• G11C11/21Digital stores characterised by the use of particular electric or magnetic storage elements; Storage elements therefor using electric elements
    • G11C11/34Digital stores characterised by the use of particular electric or magnetic storage elements; Storage elements therefor using electric elements using semiconductor devices
    • G11C11/40Digital stores characterised by the use of particular electric or magnetic storage elements; Storage elements therefor using electric elements using semiconductor devices using transistors
    • G11C11/401Digital stores characterised by the use of particular electric or magnetic storage elements; Storage elements therefor using electric elements using semiconductor devices using transistors forming cells needing refreshing or charge regeneration, i.e. dynamic cells
    • G11C11/4063Auxiliary circuits, e.g. for addressing, decoding, driving, writing, sensing or timing
    • G11C11/407Auxiliary circuits, e.g. for addressing, decoding, driving, writing, sensing or timing for memory cells of the field-effect type
    • G11C11/409Read-write [R-W] circuits 
    • G11C11/4096Input/output [I/O] data management or control circuits, e.g. reading or writing circuits, I/O drivers or bit-line switches 
    • GPHYSICS
    • G11INFORMATION STORAGE
    • G11CSTATIC STORES
    • G11C7/00Arrangements for writing information into, or reading information out from, a digital store
    • G11C7/06Sense amplifiers; Associated circuits, e.g. timing or triggering circuits
    • GPHYSICS
    • G11INFORMATION STORAGE
    • G11CSTATIC STORES
    • G11C7/00Arrangements for writing information into, or reading information out from, a digital store
    • G11C7/06Sense amplifiers; Associated circuits, e.g. timing or triggering circuits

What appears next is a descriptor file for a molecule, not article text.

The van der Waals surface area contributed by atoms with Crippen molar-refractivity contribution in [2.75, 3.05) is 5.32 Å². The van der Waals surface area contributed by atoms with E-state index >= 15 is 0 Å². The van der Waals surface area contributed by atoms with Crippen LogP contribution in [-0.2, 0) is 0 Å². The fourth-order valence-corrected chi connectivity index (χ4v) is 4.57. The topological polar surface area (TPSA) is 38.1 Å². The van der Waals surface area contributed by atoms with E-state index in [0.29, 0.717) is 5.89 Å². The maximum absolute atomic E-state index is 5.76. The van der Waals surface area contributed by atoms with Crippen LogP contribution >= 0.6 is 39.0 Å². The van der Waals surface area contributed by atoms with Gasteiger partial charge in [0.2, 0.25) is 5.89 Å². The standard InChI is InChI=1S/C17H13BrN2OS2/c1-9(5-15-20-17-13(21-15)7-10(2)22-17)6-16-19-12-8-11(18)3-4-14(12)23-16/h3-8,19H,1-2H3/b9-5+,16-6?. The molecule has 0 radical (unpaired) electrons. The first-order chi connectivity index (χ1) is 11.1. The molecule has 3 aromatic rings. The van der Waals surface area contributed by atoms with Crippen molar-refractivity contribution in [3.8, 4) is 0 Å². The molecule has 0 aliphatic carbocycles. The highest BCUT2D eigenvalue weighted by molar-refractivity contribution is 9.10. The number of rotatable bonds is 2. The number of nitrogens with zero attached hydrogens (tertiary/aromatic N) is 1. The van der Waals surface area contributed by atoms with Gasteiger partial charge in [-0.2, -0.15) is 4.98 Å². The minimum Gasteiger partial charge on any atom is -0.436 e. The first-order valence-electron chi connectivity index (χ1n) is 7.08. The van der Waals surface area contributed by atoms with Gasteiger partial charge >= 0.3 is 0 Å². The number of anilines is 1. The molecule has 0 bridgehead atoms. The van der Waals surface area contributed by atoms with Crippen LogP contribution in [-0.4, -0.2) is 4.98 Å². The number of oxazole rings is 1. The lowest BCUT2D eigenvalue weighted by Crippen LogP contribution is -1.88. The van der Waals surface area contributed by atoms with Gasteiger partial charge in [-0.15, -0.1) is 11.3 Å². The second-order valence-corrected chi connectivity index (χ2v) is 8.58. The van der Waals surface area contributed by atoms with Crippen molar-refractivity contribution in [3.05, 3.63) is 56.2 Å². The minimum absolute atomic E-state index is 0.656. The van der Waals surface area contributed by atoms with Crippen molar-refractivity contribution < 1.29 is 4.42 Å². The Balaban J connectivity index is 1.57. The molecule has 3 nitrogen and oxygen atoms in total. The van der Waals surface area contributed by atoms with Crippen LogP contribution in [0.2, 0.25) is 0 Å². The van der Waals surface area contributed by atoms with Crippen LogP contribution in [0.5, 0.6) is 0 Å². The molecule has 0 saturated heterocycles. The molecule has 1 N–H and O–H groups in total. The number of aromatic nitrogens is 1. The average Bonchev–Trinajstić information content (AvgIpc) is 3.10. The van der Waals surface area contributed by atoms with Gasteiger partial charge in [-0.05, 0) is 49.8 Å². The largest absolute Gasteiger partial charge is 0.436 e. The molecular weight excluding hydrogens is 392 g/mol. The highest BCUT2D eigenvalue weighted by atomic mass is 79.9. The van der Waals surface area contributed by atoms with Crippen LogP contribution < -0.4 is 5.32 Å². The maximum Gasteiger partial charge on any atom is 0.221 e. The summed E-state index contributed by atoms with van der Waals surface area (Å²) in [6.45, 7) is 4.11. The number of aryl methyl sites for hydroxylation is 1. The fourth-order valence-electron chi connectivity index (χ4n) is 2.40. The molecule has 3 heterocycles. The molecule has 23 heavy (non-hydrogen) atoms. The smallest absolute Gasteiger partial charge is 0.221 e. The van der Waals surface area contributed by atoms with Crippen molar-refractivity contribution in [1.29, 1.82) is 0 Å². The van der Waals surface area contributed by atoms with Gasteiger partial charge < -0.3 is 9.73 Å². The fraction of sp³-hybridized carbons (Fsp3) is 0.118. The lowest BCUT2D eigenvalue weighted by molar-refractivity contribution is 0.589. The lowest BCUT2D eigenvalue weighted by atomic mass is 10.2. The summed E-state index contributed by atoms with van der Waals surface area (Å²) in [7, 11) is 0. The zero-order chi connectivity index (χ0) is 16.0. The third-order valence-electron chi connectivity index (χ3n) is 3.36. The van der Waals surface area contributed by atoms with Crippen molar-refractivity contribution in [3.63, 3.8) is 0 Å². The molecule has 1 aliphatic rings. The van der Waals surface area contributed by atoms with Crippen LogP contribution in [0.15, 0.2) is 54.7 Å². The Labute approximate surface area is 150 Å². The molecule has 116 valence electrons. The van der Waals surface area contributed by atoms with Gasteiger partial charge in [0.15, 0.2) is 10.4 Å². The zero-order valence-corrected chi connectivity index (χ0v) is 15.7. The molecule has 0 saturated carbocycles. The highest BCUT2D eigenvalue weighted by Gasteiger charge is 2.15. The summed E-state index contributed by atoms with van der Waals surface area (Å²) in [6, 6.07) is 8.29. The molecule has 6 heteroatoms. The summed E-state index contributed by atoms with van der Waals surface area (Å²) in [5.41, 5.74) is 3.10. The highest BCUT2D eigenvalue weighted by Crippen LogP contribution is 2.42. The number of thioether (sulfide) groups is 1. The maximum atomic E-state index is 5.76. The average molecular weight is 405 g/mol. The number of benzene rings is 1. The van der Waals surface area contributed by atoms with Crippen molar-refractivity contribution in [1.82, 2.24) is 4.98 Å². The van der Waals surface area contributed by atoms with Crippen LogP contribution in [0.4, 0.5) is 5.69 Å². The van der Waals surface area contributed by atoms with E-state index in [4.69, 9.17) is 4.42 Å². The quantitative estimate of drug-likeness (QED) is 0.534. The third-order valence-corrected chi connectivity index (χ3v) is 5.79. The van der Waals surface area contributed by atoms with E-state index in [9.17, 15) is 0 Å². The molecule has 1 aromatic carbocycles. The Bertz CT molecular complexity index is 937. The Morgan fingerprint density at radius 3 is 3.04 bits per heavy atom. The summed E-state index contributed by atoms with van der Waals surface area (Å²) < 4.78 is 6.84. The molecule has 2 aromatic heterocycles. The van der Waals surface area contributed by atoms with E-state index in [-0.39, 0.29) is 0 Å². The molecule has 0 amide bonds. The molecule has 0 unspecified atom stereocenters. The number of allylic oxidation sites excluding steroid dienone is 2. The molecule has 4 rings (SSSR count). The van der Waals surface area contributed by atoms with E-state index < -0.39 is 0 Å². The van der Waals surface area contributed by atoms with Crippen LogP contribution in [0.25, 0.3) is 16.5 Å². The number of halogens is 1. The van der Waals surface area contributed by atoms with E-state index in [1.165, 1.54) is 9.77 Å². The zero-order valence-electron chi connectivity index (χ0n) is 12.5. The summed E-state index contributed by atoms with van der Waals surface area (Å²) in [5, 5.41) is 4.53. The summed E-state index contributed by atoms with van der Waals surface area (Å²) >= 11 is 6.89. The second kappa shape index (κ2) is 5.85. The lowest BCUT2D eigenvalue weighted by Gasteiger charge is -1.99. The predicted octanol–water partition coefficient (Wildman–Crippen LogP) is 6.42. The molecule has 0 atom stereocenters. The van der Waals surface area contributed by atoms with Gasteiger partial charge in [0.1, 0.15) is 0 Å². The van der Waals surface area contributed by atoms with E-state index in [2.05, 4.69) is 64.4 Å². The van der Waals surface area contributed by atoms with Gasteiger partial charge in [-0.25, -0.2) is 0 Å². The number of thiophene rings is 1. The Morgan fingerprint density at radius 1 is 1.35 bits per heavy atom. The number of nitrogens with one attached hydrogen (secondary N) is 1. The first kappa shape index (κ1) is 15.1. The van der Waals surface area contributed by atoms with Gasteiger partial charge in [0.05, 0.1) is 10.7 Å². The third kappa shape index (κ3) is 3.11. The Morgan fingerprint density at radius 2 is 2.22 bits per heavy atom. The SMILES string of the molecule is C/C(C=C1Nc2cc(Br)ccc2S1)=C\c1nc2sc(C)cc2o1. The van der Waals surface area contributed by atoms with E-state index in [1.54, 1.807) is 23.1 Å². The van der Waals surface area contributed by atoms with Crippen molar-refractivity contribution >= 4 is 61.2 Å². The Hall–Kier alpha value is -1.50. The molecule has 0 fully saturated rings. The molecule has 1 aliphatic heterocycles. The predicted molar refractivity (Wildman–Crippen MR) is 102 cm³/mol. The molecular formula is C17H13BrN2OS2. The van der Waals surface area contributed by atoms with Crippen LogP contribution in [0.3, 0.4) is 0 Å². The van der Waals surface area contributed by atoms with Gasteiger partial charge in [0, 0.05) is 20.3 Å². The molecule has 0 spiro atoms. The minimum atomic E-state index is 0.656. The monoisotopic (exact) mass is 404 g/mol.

• G11C7/065Differential amplifiers of latching type
    • GPHYSICS
    • G11INFORMATION STORAGE
    • G11CSTATIC STORES
    • G11C7/00Arrangements for writing information into, or reading information out from, a digital store
    • G11C7/10Input/output [I/O] data interface arrangements, e.g. I/O data control circuits, I/O data buffers
    • G11C7/1015Read-write modes for single port memories, i.e. having either a random port or a serial port
    • G11C7/1036Read-write modes for single port memories, i.e. having either a random port or a serial port using data shift registers
    • GPHYSICS
    • G11INFORMATION STORAGE
    • G11CSTATIC STORES
    • G11C8/00Arrangements for selecting an address in a digital store
    • G11C8/12Group selection circuits, e.g. for memory block selection, chip selection, array selection

Abstract

The present disclosure includes apparatuses and methods related to scatter/gather in a memory device. An example apparatus comprises a memory device that includes an array of memory cells, sensing circuitry, and a memory controller coupled to one another. The sensing circuitry includes a sense amplifier and a compute component configured to implement logical operations. A channel controller is configured to receive a block of instructions, the block of instructions including individual instructions for at least one of a gather operation and a scatter operation. The channel controller is configured to send individual instructions to the memory device and to control the memory controller such that the at least one of the gather operation and the scatter operation is executed on the memory device based on a corresponding one of the individual instructions.